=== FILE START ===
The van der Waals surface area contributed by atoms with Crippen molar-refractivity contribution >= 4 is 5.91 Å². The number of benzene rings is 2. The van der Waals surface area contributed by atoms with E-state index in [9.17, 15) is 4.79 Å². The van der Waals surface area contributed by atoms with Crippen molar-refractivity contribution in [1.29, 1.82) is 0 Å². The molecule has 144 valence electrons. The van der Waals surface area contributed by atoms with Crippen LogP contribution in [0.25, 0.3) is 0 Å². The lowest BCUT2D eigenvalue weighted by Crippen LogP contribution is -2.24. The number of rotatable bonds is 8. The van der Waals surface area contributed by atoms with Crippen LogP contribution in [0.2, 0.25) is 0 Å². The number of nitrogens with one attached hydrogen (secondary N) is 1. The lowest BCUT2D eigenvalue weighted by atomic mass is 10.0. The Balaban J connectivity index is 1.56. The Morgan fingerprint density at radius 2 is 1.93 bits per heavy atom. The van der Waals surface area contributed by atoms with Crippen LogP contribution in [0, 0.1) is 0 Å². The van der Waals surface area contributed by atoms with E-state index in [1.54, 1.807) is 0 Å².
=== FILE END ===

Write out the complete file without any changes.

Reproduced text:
The van der Waals surface area contributed by atoms with Crippen molar-refractivity contribution >= 4 is 5.91 Å². The number of benzene rings is 2. The van der Waals surface area contributed by atoms with E-state index in [9.17, 15) is 4.79 Å². The van der Waals surface area contributed by atoms with Crippen molar-refractivity contribution in [1.29, 1.82) is 0 Å². The molecule has 144 valence electrons. The van der Waals surface area contributed by atoms with Crippen LogP contribution in [0.25, 0.3) is 0 Å². The lowest BCUT2D eigenvalue weighted by Crippen LogP contribution is -2.24. The number of rotatable bonds is 8. The van der Waals surface area contributed by atoms with Crippen LogP contribution in [0.2, 0.25) is 0 Å². The number of nitrogens with one attached hydrogen (secondary N) is 1. The lowest BCUT2D eigenvalue weighted by atomic mass is 10.0. The Balaban J connectivity index is 1.56. The Morgan fingerprint density at radius 2 is 1.93 bits per heavy atom. The van der Waals surface area contributed by atoms with Crippen LogP contribution in [0, 0.1) is 0 Å². The van der Waals surface area contributed by atoms with E-state index in [1.54, 1.807) is 0 Å².